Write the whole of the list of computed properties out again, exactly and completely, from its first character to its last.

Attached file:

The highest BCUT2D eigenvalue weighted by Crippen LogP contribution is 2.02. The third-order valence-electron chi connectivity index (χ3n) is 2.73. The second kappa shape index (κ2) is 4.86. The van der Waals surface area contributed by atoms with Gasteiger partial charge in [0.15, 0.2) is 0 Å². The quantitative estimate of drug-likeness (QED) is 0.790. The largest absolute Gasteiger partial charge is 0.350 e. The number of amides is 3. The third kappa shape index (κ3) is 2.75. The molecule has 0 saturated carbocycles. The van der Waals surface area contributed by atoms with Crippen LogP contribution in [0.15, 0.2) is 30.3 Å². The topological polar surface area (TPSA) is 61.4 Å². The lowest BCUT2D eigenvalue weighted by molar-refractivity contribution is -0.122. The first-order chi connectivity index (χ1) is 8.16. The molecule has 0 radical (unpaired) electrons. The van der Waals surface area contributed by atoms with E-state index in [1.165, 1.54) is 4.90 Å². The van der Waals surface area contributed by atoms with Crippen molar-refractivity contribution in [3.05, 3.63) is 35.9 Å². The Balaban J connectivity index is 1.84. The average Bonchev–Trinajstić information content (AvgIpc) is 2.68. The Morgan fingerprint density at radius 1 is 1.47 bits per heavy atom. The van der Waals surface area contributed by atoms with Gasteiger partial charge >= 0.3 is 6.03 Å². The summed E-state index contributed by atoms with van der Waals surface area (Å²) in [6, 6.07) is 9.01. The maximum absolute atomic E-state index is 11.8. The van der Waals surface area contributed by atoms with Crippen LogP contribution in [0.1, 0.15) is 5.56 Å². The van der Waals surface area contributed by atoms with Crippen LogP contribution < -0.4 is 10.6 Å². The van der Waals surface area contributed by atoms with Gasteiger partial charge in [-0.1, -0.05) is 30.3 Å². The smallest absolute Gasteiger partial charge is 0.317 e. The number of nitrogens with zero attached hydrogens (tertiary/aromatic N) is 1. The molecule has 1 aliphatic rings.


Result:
The highest BCUT2D eigenvalue weighted by Crippen LogP contribution is 2.02. The third-order valence-electron chi connectivity index (χ3n) is 2.73. The second kappa shape index (κ2) is 4.86. The van der Waals surface area contributed by atoms with Gasteiger partial charge in [0.15, 0.2) is 0 Å². The quantitative estimate of drug-likeness (QED) is 0.790. The largest absolute Gasteiger partial charge is 0.350 e. The number of amides is 3. The third kappa shape index (κ3) is 2.75. The molecule has 0 saturated carbocycles. The van der Waals surface area contributed by atoms with Crippen LogP contribution in [0.15, 0.2) is 30.3 Å². The topological polar surface area (TPSA) is 61.4 Å². The lowest BCUT2D eigenvalue weighted by molar-refractivity contribution is -0.122. The first-order chi connectivity index (χ1) is 8.16. The molecule has 0 radical (unpaired) electrons. The van der Waals surface area contributed by atoms with E-state index in [1.165, 1.54) is 4.90 Å². The van der Waals surface area contributed by atoms with Crippen molar-refractivity contribution in [3.05, 3.63) is 35.9 Å². The Balaban J connectivity index is 1.84. The average Bonchev–Trinajstić information content (AvgIpc) is 2.68. The Morgan fingerprint density at radius 1 is 1.47 bits per heavy atom. The van der Waals surface area contributed by atoms with Gasteiger partial charge >= 0.3 is 6.03 Å². The summed E-state index contributed by atoms with van der Waals surface area (Å²) in [6, 6.07) is 9.01. The maximum absolute atomic E-state index is 11.8. The van der Waals surface area contributed by atoms with Crippen LogP contribution in [0.1, 0.15) is 5.56 Å². The van der Waals surface area contributed by atoms with Crippen LogP contribution < -0.4 is 10.6 Å². The van der Waals surface area contributed by atoms with Gasteiger partial charge in [-0.1, -0.05) is 30.3 Å². The smallest absolute Gasteiger partial charge is 0.317 e. The number of nitrogens with zero attached hydrogens (tertiary/aromatic N) is 1. The molecule has 1 aliphatic rings.